FRANCES BUSHNELL — Early childhood education keys future success

Published 12:20 am Friday, March 25, 2022

Did you know children who are academically behind in kindergarten are more likely to remain so throughout their educational lives (Quality Early Childhood Education: School Readiness, Pediatrics, 2017)?

The importance of a child’s early learning and its continuation is a concept that is universally understood. For this reason, many parents start the learning process the moment they find out they are expecting.

They play music, read books and even have full conversations throughout pregnancy to give their children a head start in education and a successful future.

Many parents conduct hours of research in order to select the best early childhood learning program for their children, and this selection process carries on at every educational milestone.

Research tells us during the first five years of a child’s life, brain development and overall learning is monumental, meaning more than half of brain connections are made within those pivotal years (Edie & Schnid, 2007).

The first months and years of learning in a child’s life can have lifelong implications on that child’s eventual success as well as possible setbacks.

A review of the Golden Triangle’s birth rate, available educational systems and overall economic growth of the area reveals that creating accessible and high-quality early childhood learning programs is vital to the success of a community.

There is a need for more early childhood learning programs that check off both of these boxes.

The Texas Education Agency has established research-based pre-kindergarten guidelines regarding how children develop and learn.

The Texas Prekindergarten Guidelines are intended to be useful to a broad audience, including school districts, Head Start programs, childcare providers and, most importantly, children’s families (tea.texas.gov).

These programs require such stringent guidelines that many of them require a family to be within certain qualifying characteristics. For this reason, there are high-quality programs that may not be equally accessible to all families; either the enrollment is based on income, English proficiency or cost tuition.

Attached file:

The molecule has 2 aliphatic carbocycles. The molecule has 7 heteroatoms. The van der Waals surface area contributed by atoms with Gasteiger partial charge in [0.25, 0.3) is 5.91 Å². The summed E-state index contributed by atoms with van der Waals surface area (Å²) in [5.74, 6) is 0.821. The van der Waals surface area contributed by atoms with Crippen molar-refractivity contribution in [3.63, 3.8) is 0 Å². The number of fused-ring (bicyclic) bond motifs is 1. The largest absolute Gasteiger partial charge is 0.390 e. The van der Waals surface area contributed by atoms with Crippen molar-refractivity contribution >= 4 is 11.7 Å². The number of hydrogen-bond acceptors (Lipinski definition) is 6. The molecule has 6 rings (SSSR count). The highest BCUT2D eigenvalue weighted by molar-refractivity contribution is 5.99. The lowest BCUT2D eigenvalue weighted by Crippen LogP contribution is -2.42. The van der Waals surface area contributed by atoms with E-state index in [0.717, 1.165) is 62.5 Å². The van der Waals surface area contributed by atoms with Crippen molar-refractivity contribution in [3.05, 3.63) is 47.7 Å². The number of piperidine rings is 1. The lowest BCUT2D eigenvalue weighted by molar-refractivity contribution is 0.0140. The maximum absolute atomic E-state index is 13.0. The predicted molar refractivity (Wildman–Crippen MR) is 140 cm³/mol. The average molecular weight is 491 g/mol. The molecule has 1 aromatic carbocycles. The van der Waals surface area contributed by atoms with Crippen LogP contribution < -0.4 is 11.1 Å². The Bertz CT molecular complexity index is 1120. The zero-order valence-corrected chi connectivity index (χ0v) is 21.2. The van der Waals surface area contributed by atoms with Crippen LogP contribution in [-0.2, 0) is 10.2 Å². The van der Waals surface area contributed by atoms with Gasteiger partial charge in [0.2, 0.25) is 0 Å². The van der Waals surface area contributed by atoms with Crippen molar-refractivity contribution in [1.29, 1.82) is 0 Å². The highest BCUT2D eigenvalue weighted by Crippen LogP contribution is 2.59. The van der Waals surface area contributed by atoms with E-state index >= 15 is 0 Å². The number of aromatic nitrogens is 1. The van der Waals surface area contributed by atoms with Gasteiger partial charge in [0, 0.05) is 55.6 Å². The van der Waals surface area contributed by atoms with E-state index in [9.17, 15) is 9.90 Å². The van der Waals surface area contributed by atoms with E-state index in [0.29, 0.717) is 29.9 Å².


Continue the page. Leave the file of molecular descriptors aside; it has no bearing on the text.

This is where having a solid, tiered educational system in a community comes into play. As a community, one must demand equal access to the best educational opportunities for children. A quality charter school may be the answer.

Children’s vocabulary skills are linked to their economic backgrounds. By 3 years of age, there is a 30-million-word gap between children from the wealthiest and poorest families (Teach Young Children, Feb/March 2014).

When looking at this vast difference in word exposure, it is evident that a need exists to provide additional support to specific groups of children.

As an educator and parent, I have witnessed the significant benefits that a high-quality early education program can provide for students.Children who have the opportunity to participate in high-quality early childhood learning programs are:

  • Better academically prepared
  • Less likely to be retained
  • Less likely to participate in Special Education
  • More likely to graduate high school and attend post-secondary programs
  • More likely to earn higher wages

Overall, we can and should agree that access to effective, diverse and high-quality early childhood education has the potential to break down systematic and structural barriers that have prevented many children from achieving their full potential.

The Bob Hope School model for early childhood education begins with children at the age of 3. These children are enrolled in a Montessori/Dual Language program that emphasizes individualized instruction, independence and self-motivated learning in all areas of growth.

When students move into first grade, they are enrolled in violin and Mandarin Chinese instruction, which is an enhancement of the academic program.

It is up to all of us to see that all children’s educational experiences begin with a high-quality investment by their parents.

Frances Bushnell is the Bob Hope School Beaumont campus director. and her picture is attached. She can be reached at frances.bushnell@bobhopeschool.org.